It’s Accountability, Stupid
I rarely quote Sen. John McCain (R-Ariz.), but I did just that – repeatedly – reading Robert D. Braun’s Commentary “The Value of NASA’s Mars Science Laboratory” [Dec. 8, page 19]. “Oh, please!” I kept saying to myself.
The Mars Science Laboratory (MSL) is a mismanaged turkey that should have its head lopped off, preferably along with those of the managers who let the project get so out of hand. Because we’re not doing that, a host of other NASA exploration efforts will suffer.
Most galling is Braun’s assertion that because this is a flagship mission, anything goes. Invoke the word “flagship” and accountability should just go away. This translates plainly to me as, “Just shut up and fork over more of your money.” That’s some way to instill public confidence in a taxpayer-funded endeavor.
The “frontiers” that Braun says MSL is pushing seem primarily to be about creating make-work for aerospace companies. MSL will have a heat shield similar to Orion’s. So what? Let Orion work out its own technology for its own operating conditions.
Spirit and Opportunity, our two still-operating Mars rovers, have shown brilliantly that the basic configuration first flown on Mars Pathfinder has been matured into a highly successful design, capable of doing excellent science and rugged enough to last years in the martian environment.
So why are we reinventing the wheel – or in this case, the rover? Surely there are many more places on Mars that we would love to have a Spirit or Opportunity exploring, even with their particular limitations. Surely we have yet to exhaust the capabilities and benefits to be gotten from this rover design.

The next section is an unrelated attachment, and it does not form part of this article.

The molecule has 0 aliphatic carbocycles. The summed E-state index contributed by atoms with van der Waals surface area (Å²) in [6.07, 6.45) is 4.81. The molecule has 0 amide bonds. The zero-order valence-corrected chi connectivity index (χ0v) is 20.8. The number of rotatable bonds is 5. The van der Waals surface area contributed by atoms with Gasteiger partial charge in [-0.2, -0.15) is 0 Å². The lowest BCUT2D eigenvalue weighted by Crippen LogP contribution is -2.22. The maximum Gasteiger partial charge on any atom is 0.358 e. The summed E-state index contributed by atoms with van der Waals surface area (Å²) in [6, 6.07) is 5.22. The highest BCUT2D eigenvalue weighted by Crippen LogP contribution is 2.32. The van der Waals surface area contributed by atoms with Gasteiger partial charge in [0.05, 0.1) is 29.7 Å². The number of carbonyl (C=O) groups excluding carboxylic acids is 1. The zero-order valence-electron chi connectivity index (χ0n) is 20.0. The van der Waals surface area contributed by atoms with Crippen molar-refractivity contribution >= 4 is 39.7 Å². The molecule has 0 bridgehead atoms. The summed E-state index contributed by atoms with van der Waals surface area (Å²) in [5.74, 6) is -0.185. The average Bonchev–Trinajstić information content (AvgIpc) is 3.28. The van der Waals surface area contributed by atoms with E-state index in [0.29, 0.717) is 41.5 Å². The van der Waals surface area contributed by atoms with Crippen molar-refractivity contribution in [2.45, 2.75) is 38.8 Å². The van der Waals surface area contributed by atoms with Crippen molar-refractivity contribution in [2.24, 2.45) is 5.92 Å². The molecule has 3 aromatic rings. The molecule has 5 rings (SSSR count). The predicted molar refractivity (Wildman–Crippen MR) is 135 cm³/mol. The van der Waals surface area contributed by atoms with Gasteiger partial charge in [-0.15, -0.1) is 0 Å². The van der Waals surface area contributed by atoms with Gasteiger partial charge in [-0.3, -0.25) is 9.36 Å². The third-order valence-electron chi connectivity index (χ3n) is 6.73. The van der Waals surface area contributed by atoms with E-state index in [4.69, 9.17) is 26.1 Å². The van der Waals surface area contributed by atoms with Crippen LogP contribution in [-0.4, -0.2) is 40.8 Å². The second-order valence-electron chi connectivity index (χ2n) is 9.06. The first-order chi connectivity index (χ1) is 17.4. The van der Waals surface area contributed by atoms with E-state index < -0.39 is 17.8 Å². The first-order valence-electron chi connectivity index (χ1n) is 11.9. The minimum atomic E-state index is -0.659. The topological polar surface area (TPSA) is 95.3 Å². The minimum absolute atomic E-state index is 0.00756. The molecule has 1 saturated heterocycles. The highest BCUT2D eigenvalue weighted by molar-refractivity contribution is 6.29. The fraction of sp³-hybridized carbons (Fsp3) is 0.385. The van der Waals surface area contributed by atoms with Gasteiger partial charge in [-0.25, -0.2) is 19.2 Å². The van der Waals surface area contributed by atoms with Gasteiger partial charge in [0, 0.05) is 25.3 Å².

Pushing frontiers needn’t be all about getting into a bigger, sweeter ride – with accompanying budget. The challenge can (and here, should) lie instead with becoming creative with those tools you already have. In these Mars rovers, we have a capable platform for Mars exploration – completely developed, completely proven.
Instead of funding one single massive rover with all new technology, let’s reap the benefit of that design work already done, and build a whole series of Spirits and Opportunities. Change only what is absolutely necessary based on our operating experience. (Is getting a brush or wiper for dusting the solar panels really that absurd, or difficult?) We could use the biannual Mars launch window to launch one, two, a few of the rovers to interesting new sites on the red planet. With repeated opportunities (pun intended), we could even get more daring about where we want to land them. We could also give them different mixes of instruments for different missions.
It would do well to remember that Mars Pathfinder originally began as the Mars Environmental Survey, or MESUR. There were going to be multiple ground stations similar to that on Pathfinder, placed in a variety of locations on Mars. Eventually, that network was whittled to one “engineering model,” to which a microrover was added.
While good science was certainly done, the primary benefit was arguably the engineering that eventually was scaled up for Spirit and Opportunity and their delivery systems. We’re now in an excellent position to place multiple mobile stations on Mars and fulfill the MESUR vision.
If nothing else, we should build a few more Spirits and Opportunities and put them in storage. Then, when the managers of a flagship program leave us with nothing at all for a precious launch window – as they just have with MSL – we could pull them out to fly instead.
Alan Stern has it exactly right: Managers who can not field missions reasonably close to their promised costs should not be given a pass, especially at the expense of other vital exploration projects.